Tuapeka Gold­fields Mu­seum mo­ment

Clutha Leader - - HEALTH AND WELLNESS -

Re­cently, the Tuapeka Gold­fields Mu­seum in Lawrence was gifted a large tray with a sil­ver tea ser­vice.

Upon the tray was in­scribed: Pre­sented to Ho­race Bast­ings Esq. JP, by the citizens of Lawrence, Otago, on his re­tire­ment from the May­oral Chair, hav­ing oc­cu­pied that po­si­tion for six con­sec­u­tive years. It was dated Septem­ber 26, 1872.

Ho­race Bast­ings was the third son of Char­lotte Per­ci­val and Wil­liam Bast­ings, of Is­ling­ton, Lon­don, where he was born Jan­uary 4, 1832.

In 1849, the fam­ily em­i­grated to Mel­bourne, Aus­tralia aboard the ship Med­way.

In 1850, Ho­race mar­ried Emma (born March 6, 1828), third daugh­ter of Mr. Sa­muel Al­dred, of Bun­gay, Suf­folk.

Dur­ing the next 10 years, they would have seven chil­dren, only four of whom would sur­vive their first year.

In 1862, he and his wife and four chil­dren sailed for Dunedin aboard the ship City of Ho­bart. They set­tled at Lawrence where they had two more chil­dren; the first Arthur, died at 20 months, and Emma died aged 10 years.

He was a man of strong per­son­al­ity, able and en­er­getic who be­came deeply in­volved in the com­mu­nity.

In July 1866, Lawrence was des­ig­nated a mu­nic­i­pal­ity. Elec­tions held the fol­low­ing month re­sulted in Ho­race Bast­ings be­ing elected Lawrence’s first mayor, a po­si­tion he held un­til July 1872.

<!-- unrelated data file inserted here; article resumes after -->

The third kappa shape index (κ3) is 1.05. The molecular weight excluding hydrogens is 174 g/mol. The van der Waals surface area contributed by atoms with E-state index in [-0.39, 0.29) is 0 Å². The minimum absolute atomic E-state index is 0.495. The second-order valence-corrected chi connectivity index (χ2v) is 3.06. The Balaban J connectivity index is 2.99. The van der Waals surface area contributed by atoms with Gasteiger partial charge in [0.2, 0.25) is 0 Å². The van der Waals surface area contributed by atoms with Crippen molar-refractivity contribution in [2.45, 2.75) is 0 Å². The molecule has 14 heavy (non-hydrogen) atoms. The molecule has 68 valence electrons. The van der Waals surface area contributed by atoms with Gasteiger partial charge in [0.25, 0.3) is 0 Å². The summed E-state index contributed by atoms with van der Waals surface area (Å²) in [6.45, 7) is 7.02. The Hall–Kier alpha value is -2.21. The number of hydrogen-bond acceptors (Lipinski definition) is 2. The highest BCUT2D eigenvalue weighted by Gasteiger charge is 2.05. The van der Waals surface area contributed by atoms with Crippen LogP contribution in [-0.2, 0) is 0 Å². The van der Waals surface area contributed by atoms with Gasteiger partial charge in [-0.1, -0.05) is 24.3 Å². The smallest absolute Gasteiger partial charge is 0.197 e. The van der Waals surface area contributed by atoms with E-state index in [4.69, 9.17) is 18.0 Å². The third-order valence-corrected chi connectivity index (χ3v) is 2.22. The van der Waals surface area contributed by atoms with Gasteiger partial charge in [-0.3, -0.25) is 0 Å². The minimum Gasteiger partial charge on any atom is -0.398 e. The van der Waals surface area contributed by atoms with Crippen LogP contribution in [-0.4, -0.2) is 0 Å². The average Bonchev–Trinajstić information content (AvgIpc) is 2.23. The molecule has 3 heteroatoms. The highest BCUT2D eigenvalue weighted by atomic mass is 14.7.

In Septem­ber 1867, the Tuapeka District Jockey Club was formed in Lawrence. Ho­race was elected as the first pres­i­dent. He raced a trot­ter named Tommy.

In 1878, a town­ship site was sur­veyed at Rae’s Junc­tion, named Bast­ings in his hon­our. But the town­ship site was not de­vel­oped and still re­mains a ‘pa­per town’.

By 1866, Lawrence iden­tity Cover­lid had erected the Black Horse Brew­ery, which he con­trolled un­til 1870, when he sold it to Bast­ings and an­other iden­tity, Ko­foed. In 1874, Ho­race sold his in­ter­est in the brew­ery to Wil­liam Hayes.

Ho­race also had a fi­nan­cial in­ter­est in the Cobb & Co coach lines, Com­mer­cial Ho­tel, as well as be­ing a se­nior part­ner in Bast­ings, Leary and Com­pany, a firm of auc­tion­eers and fi­nan­cial agents.

He was on a com­mit­tee to es­tab­lish an Angli­can church in Lawrence.

For the rail­way to Lawrence, Ho­race headed the fight­ing fund with a sub­scrip­tion of twenty guineas. On Novem­ber 28, 1870, a pe­ti­tion for a rail­way to Lawrence was pre­sented to the Otago Pro­vin­cial Coun­cil. Con­struc­tion of the rail­way from Toko­mairiro to Tuapeka was au­tho­rised and con­tracts ten­dered in March 1873. The Rail­way was com­pleted and of­fi­cially opened at Lawrence on March 16, 1877.

Ho­race was a Mem­ber of the House of Rep­re­sen­ta­tives for Waikaia as well as be­ing a Pro­vin­cial Coun­cil­lor.

Dur­ing 1896, he re­vis­ited Eng­land af­ter an ab­sence of 47 years. On his re­turn, they moved to In­ver­cargill where he was the pro­pri­etor of Deschler’s Ho­tel.

Their fi­nal move was to Auck­land where Ho­race died 28 June, 1909, aged 78. His wife Emma died Au­gust 25, 1917. Both are buried at Purewa, Auck­land

Tuapeka Gold­fields Mu­seum


For­mer Lawrence Mayor Ho­race Bast­ings’ tea set.

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